Perspecta CEO Mac Curtis retiring; Peraton CEO Stu Shea taking reins
Leadership shift to take place after Peraton closes $7.1B Perspecta acquisition
Mac Curtis, the president, chairman and CEO of Chantilly-based federal IT contractor Perspecta Inc., plans to retire this year and will be replaced by the head of Peraton Inc., the Herndon-based national security contractor that is acquiring Perspecta, according to documents filed with the U.S. Securities and Exchange Commission.
In an undated letter to employees, Curtis announced he will retire after Peraton closes on its $7.1 billion all-cash acquisition of Perspecta, announced on Jan. 27 and expected to occur during the first half of 2021. Peraton Inc. Chairman, President and CEO Stu Shea will oversee the combined companies, which will retain the Peraton name, according to a second letter filed with the SEC on Feb. 2 by Ramzi Musallam, CEO and managing partner of private investment firm Veritas Capital, Peraton’s parent company.
“There have been many questions about my role going forward,” Curtis wrote to Perspecta staff members, “so I’d like to address the speculation directly and share some personal news with you. It is my intent to retire after this transaction closes. This is not a goodbye note in any way — there is much important work still to do! I felt it was important to share this decision so rumors do not distract us at this crucial time. Serving as Perspecta’s chairman and CEO has been the honor of my lifetime. I will remain your leader, champion and voice as we navigate through this intricate process together.”
Veritas Capital has been an investor in Perspecta since its June 2018 founding as a publicly traded company — the result of a three-way merger between Vencore Holding Corp., KeyPoint Government Solutions and the U.S. public sector business of DXC Technology. Veritas Capital held 14.5% of Perspecta’s shares before Peraton’s purchase announcement and has had a long relationship with Curtis, who has led three companies partly owned by the firm. Prior to leading Perspecta, Curtis was Vencore’s president and CEO.
At the beginning of February, Peraton closed its $3.4 billion acquisition of Northrop Grumman Corp.’s federal IT and mission support services business, and a few days later Peraton announced it was restructuring the company into four sectors led by four presidents: Space & Intelligence, Cyber Mission, Global Defense & Security and Civil & Health.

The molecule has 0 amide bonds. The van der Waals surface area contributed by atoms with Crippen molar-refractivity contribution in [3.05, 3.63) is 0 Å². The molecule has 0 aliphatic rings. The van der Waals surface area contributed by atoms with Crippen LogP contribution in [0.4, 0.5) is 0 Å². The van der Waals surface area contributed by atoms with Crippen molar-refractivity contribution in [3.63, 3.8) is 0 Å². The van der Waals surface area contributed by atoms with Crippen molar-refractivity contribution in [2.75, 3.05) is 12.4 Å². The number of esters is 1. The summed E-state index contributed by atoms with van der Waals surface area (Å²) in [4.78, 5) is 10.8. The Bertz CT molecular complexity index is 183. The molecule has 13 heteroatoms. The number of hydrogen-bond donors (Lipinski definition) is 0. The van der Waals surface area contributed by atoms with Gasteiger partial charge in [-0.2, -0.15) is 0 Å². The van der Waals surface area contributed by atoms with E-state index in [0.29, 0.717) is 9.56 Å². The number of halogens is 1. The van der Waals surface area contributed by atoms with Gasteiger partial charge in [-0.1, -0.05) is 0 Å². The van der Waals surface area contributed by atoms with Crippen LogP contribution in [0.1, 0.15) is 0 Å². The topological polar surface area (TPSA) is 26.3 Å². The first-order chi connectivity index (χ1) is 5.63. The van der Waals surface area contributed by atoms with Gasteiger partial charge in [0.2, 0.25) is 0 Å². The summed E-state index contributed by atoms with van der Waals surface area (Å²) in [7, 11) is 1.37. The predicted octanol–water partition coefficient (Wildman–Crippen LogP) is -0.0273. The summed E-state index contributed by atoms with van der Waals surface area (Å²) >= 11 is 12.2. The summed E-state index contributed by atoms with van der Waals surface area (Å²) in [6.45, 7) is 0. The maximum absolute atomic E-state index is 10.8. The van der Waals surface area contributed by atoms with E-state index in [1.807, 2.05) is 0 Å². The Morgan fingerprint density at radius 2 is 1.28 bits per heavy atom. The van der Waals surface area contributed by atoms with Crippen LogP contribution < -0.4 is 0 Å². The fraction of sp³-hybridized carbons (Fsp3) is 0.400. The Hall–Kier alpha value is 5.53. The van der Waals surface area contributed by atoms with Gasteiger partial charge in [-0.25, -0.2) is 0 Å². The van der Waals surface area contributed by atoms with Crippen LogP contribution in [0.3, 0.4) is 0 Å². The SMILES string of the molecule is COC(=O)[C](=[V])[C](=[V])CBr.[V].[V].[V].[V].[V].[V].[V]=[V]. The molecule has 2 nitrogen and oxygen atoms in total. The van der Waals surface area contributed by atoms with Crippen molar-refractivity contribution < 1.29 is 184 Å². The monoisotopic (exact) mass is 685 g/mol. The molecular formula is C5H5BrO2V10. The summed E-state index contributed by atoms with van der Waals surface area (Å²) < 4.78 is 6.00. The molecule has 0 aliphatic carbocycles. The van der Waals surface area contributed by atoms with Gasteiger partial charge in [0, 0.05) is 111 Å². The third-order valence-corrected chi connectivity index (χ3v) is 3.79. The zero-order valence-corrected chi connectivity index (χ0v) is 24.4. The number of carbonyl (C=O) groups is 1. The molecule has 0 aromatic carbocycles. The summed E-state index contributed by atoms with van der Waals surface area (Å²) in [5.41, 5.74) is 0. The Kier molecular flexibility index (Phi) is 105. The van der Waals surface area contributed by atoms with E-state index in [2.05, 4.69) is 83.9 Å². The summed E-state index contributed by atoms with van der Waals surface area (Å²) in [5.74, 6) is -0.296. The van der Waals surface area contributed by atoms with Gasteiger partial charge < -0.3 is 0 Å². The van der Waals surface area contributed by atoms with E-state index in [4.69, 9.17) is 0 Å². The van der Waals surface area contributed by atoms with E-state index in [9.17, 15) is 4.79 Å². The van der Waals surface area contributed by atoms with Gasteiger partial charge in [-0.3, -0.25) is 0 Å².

“One of the reasons Perspecta has been a powerhouse is due to the leadership of its chairman and CEO, Mac Curtis,” Musallam wrote. “I hope you will join me in thanking Mac for his tremendous service to Perspecta and wishing him well in his retirement. I have had the personal honor of knowing Mac for over 15 years. Mac led three predecessor companies owned by Veritas Capital — Vangent, Vencore, and Perspecta — and additionally served as a director on the boards of two other Veritas portfolio companies — CRGT and Truven Health Analytics. Mac was a valuable senior adviser to Veritas for years, and I have been grateful for his contributions to the firm.”
In 2019, Perspecta acquired Knight Point Systems for $250 million and won an $824 million contract with the National Geospatial Intelligence Agency and a $657 million extension on its IT services contract for the Navy. Curtis also won the 2019 Greater Washington GovCon Award for Executive of the Year from the Northern Virginia Chamber of Commerce and the Professional Services Council. Last year, Perspecta unsuccessfully challenged the March 2020 award of the Navy’s $7.7 billion IT services contract to Leidos Holdings Inc. Perspecta previously held the contract, which included hardware products.
Shea designed some of the CIA’s earliest computer systems and is the founder and emeritus chairman of the U.S. Geospatial Intelligence Foundation. He’s also the former president and COO of Leidos Holdings Inc. and guided the corporate division of Science Applications International Corp., into Leidos and a new SAIC.